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How do you calculate the Cash Coverage Ratio?

Calculating the cash coverage ratio is straightforward. It requires stakeholders to divide a company’s earnings before interest and taxes after adding non-cash expenses by its interest expense. Therefore, the cash coverage ratio will be as follows.

Cash Coverage Ratio = (Earnings Before Interest and Taxes + Non-Cash Expenses) / Interest Expense

A company’s earnings before interest and taxes and non-cash expenses are available in the income statement. However, acquiring the non-cash expenses may not be straightforward. Similarly, the interest expense is also available in the income statement. Some of these figures may also be available in the notes to the financial statements.

However, there is an alternative formula for the cash coverage ratio as well. This alternative is more straightforward compared to the above option, as below.

Cash Coverage Ratio = Total Cash / Total Interest Expense

The above formula uses a company’s total cash instead of the earnings before interest and taxes. Similarly, it does not require companies to include non-cash expenses in the calculation. The total cash figure in the above formula is usually available in a company’s balance sheet. This figure includes all the cash and cash equivalent that a company has available. Therefore, the calculation is more straightforward.

Example

A company, ABC Co., reported Earnings Before Income and Taxes (EBIT) of $40 million in its income statement. The company’s non-cash expenses for the period amounted to $10 million. Similarly, ABC Co.’s income statement included an interest expense of $25 million. Therefore, ABC Co.’s cash coverage ratio will be as follows.

Cash Coverage Ratio = (Earnings Before Interest and Taxes + Non-Cash Expenses) / Interest Expense

Cash Coverage Ratio = ($40 million + $10 million) / $25 million

Cash Coverage Ratio = 2.0

The above ratio indicates that ABC Co. has twice the cash resources required to cover its interest expense. As mentioned, most stakeholders prefer this ratio to be more than 1. Therefore, ABC Co.’s cash coverage ratio of 2.0 clears that threshold. However, this ratio does not indicate how the company performs compared to its competitors or industry. Stakeholders need to make a comparative analysis to get more information.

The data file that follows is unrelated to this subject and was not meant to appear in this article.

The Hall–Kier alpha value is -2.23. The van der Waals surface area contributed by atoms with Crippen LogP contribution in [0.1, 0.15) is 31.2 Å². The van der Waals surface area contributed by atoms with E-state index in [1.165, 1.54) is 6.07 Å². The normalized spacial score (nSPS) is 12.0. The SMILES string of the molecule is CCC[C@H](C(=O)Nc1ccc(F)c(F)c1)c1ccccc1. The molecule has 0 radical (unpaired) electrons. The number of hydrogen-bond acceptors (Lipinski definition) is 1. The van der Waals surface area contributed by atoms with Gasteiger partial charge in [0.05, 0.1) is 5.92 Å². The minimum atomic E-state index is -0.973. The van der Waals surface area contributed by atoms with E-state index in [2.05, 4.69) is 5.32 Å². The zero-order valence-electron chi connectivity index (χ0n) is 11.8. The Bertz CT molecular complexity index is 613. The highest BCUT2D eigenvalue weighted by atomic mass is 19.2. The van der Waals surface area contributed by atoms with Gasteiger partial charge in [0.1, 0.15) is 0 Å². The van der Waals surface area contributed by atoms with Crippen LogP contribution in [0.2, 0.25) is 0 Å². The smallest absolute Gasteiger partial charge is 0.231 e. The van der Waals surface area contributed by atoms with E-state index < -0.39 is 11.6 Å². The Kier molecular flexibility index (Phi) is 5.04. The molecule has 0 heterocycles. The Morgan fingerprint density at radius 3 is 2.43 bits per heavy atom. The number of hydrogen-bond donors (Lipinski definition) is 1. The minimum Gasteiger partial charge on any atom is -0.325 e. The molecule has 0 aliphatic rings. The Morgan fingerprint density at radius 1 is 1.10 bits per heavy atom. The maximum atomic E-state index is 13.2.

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What is the importance of the Cash Coverage Ratio?

The cash coverage ratio is of significant importance for companies and stakeholders. Most importantly, this ratio provides creditors with critical information regarding a company’s ability to repay debt. Using this information, creditors can make decisions regarding whether to provide a company with a loan. Furthermore, it also dictates the terms that lenders will imply on their loans.

For companies, internally, the cash coverage ratio is also critical. By calculating this ratio, companies can identify opportunities to improve their cash flows. Companies can then work on enhancing their income and profits to increase this ratio. By doing so, companies can also increase the cash coverage ratio and attract new investors.

The cash coverage ratio also provides significant insights into a company’s liquidity position. If this ratio is low, it implies that the company does not have enough resources to cover its interest obligations. It can be a red flag for stakeholders when investing in the company. However, stakeholders will need to compare this information with other similar companies to obtain better information.

Conclusion

Coverage ratios allow stakeholders to measure a company’s ability to pay financial obligations. There are several coverage ratios that look at different aspects of a company’s resources and obligations. The cash coverage ratio focuses on whether a company has enough cash resources to cover interest expenses. The cash coverage ratio has a high significance, as mentioned above.